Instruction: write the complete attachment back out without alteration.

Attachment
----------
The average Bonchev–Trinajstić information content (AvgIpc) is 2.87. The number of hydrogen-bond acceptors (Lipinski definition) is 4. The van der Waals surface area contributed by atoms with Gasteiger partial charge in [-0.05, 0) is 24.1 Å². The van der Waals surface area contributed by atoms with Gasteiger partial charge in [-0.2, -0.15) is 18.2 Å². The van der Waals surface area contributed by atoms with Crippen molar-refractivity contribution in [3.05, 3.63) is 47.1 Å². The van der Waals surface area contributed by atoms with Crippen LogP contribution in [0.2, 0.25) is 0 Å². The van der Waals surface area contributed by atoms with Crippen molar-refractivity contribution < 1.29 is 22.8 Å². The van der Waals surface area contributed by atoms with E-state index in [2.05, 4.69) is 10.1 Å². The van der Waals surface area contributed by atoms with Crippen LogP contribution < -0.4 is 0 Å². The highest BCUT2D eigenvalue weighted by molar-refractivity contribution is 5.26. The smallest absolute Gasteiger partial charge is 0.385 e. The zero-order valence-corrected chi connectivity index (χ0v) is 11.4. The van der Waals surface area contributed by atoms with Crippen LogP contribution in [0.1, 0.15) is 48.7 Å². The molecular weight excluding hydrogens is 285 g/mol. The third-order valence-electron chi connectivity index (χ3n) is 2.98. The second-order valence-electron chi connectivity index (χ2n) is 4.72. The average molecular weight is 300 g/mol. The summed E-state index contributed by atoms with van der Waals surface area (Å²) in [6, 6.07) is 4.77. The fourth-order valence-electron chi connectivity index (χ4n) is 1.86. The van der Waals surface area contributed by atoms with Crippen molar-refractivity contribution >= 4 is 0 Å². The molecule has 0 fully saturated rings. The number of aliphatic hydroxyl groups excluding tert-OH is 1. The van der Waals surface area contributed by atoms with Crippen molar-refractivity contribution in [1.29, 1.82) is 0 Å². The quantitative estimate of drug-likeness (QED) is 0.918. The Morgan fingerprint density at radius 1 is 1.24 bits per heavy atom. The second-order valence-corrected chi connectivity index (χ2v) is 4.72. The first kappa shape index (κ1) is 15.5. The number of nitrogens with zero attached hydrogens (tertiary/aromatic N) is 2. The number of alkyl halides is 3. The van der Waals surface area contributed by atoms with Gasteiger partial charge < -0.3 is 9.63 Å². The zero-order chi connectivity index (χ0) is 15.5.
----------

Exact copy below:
The average Bonchev–Trinajstić information content (AvgIpc) is 2.87. The number of hydrogen-bond acceptors (Lipinski definition) is 4. The van der Waals surface area contributed by atoms with Gasteiger partial charge in [-0.05, 0) is 24.1 Å². The van der Waals surface area contributed by atoms with Gasteiger partial charge in [-0.2, -0.15) is 18.2 Å². The van der Waals surface area contributed by atoms with Crippen molar-refractivity contribution in [3.05, 3.63) is 47.1 Å². The van der Waals surface area contributed by atoms with Crippen LogP contribution in [0.2, 0.25) is 0 Å². The van der Waals surface area contributed by atoms with Crippen molar-refractivity contribution < 1.29 is 22.8 Å². The van der Waals surface area contributed by atoms with E-state index in [2.05, 4.69) is 10.1 Å². The van der Waals surface area contributed by atoms with Crippen LogP contribution < -0.4 is 0 Å². The highest BCUT2D eigenvalue weighted by molar-refractivity contribution is 5.26. The smallest absolute Gasteiger partial charge is 0.385 e. The zero-order valence-corrected chi connectivity index (χ0v) is 11.4. The van der Waals surface area contributed by atoms with Crippen LogP contribution in [0.1, 0.15) is 48.7 Å². The molecular weight excluding hydrogens is 285 g/mol. The third-order valence-electron chi connectivity index (χ3n) is 2.98. The second-order valence-electron chi connectivity index (χ2n) is 4.72. The average molecular weight is 300 g/mol. The summed E-state index contributed by atoms with van der Waals surface area (Å²) in [6, 6.07) is 4.77. The fourth-order valence-electron chi connectivity index (χ4n) is 1.86. The van der Waals surface area contributed by atoms with Crippen molar-refractivity contribution >= 4 is 0 Å². The molecule has 0 fully saturated rings. The number of aliphatic hydroxyl groups excluding tert-OH is 1. The van der Waals surface area contributed by atoms with Crippen molar-refractivity contribution in [1.29, 1.82) is 0 Å². The quantitative estimate of drug-likeness (QED) is 0.918. The Morgan fingerprint density at radius 1 is 1.24 bits per heavy atom. The second-order valence-corrected chi connectivity index (χ2v) is 4.72. The first kappa shape index (κ1) is 15.5. The number of nitrogens with zero attached hydrogens (tertiary/aromatic N) is 2. The number of alkyl halides is 3. The van der Waals surface area contributed by atoms with Gasteiger partial charge < -0.3 is 9.63 Å². The zero-order chi connectivity index (χ0) is 15.5.